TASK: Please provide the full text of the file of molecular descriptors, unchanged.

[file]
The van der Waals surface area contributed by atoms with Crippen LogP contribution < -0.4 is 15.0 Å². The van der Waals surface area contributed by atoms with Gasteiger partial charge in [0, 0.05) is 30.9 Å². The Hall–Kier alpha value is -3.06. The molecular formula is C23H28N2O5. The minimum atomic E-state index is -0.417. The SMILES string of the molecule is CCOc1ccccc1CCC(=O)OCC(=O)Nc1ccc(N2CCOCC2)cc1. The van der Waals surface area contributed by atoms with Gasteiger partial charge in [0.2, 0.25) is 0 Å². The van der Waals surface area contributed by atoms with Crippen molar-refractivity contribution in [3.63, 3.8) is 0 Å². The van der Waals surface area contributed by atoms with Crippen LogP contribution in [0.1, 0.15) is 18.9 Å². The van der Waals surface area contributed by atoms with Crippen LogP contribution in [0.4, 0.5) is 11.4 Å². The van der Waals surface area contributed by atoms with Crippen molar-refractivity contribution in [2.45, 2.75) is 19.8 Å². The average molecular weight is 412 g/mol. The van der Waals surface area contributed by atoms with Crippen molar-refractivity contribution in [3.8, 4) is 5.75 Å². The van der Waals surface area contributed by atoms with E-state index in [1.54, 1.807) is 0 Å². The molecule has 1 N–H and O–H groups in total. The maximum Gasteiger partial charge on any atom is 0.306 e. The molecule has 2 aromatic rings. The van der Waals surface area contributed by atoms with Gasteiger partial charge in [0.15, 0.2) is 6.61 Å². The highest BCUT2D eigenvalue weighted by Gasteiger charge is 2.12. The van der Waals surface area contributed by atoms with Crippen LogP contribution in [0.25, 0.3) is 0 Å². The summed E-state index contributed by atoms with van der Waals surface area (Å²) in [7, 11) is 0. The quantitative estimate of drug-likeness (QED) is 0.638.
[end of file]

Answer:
The van der Waals surface area contributed by atoms with Crippen LogP contribution < -0.4 is 15.0 Å². The van der Waals surface area contributed by atoms with Gasteiger partial charge in [0, 0.05) is 30.9 Å². The Hall–Kier alpha value is -3.06. The molecular formula is C23H28N2O5. The minimum atomic E-state index is -0.417. The SMILES string of the molecule is CCOc1ccccc1CCC(=O)OCC(=O)Nc1ccc(N2CCOCC2)cc1. The van der Waals surface area contributed by atoms with Gasteiger partial charge in [0.2, 0.25) is 0 Å². The van der Waals surface area contributed by atoms with Crippen molar-refractivity contribution in [3.63, 3.8) is 0 Å². The van der Waals surface area contributed by atoms with Crippen LogP contribution in [0.1, 0.15) is 18.9 Å². The van der Waals surface area contributed by atoms with Crippen LogP contribution in [0.4, 0.5) is 11.4 Å². The van der Waals surface area contributed by atoms with Crippen molar-refractivity contribution in [2.45, 2.75) is 19.8 Å². The average molecular weight is 412 g/mol. The van der Waals surface area contributed by atoms with Crippen molar-refractivity contribution in [3.8, 4) is 5.75 Å². The van der Waals surface area contributed by atoms with E-state index in [1.54, 1.807) is 0 Å². The molecule has 1 N–H and O–H groups in total. The maximum Gasteiger partial charge on any atom is 0.306 e. The molecule has 2 aromatic rings. The van der Waals surface area contributed by atoms with Gasteiger partial charge in [0.15, 0.2) is 6.61 Å². The highest BCUT2D eigenvalue weighted by Gasteiger charge is 2.12. The van der Waals surface area contributed by atoms with Crippen LogP contribution in [0.25, 0.3) is 0 Å². The summed E-state index contributed by atoms with van der Waals surface area (Å²) in [7, 11) is 0. The quantitative estimate of drug-likeness (QED) is 0.638.